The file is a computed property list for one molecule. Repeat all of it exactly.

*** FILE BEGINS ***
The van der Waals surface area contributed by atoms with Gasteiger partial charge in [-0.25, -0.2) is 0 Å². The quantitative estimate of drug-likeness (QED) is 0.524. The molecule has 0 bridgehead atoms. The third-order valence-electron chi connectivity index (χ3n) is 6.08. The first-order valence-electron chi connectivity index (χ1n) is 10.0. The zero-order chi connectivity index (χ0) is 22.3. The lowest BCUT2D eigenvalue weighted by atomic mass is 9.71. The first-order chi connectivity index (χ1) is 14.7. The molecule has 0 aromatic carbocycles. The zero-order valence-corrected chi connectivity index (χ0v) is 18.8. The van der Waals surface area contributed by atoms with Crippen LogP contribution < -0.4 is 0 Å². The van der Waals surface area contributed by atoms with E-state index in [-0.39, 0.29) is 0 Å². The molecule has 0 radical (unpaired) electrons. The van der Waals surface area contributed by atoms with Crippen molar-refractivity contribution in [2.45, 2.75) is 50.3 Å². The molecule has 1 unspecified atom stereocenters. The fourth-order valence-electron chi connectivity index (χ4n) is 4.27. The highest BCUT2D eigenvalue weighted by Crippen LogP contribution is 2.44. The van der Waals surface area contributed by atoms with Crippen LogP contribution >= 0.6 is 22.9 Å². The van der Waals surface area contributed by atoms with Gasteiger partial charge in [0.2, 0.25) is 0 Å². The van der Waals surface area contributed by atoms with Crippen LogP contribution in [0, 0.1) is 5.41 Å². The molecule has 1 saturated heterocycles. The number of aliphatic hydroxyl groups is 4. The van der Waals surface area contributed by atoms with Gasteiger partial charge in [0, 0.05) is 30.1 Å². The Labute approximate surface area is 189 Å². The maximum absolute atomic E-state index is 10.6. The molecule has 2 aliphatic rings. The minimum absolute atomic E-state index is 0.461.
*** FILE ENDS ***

The van der Waals surface area contributed by atoms with Gasteiger partial charge in [-0.25, -0.2) is 0 Å². The quantitative estimate of drug-likeness (QED) is 0.524. The molecule has 0 bridgehead atoms. The third-order valence-electron chi connectivity index (χ3n) is 6.08. The first-order valence-electron chi connectivity index (χ1n) is 10.0. The zero-order chi connectivity index (χ0) is 22.3. The lowest BCUT2D eigenvalue weighted by atomic mass is 9.71. The first-order chi connectivity index (χ1) is 14.7. The molecule has 0 aromatic carbocycles. The zero-order valence-corrected chi connectivity index (χ0v) is 18.8. The van der Waals surface area contributed by atoms with Crippen LogP contribution < -0.4 is 0 Å². The van der Waals surface area contributed by atoms with E-state index in [-0.39, 0.29) is 0 Å². The molecule has 0 radical (unpaired) electrons. The van der Waals surface area contributed by atoms with Crippen molar-refractivity contribution in [2.45, 2.75) is 50.3 Å². The molecule has 1 unspecified atom stereocenters. The fourth-order valence-electron chi connectivity index (χ4n) is 4.27. The highest BCUT2D eigenvalue weighted by Crippen LogP contribution is 2.44. The van der Waals surface area contributed by atoms with Crippen LogP contribution >= 0.6 is 22.9 Å². The van der Waals surface area contributed by atoms with Gasteiger partial charge in [0.2, 0.25) is 0 Å². The van der Waals surface area contributed by atoms with Crippen LogP contribution in [0, 0.1) is 5.41 Å². The molecule has 1 saturated heterocycles. The number of aliphatic hydroxyl groups is 4. The van der Waals surface area contributed by atoms with Gasteiger partial charge in [0, 0.05) is 30.1 Å². The Labute approximate surface area is 189 Å². The maximum absolute atomic E-state index is 10.6. The molecule has 2 aliphatic rings. The minimum absolute atomic E-state index is 0.461.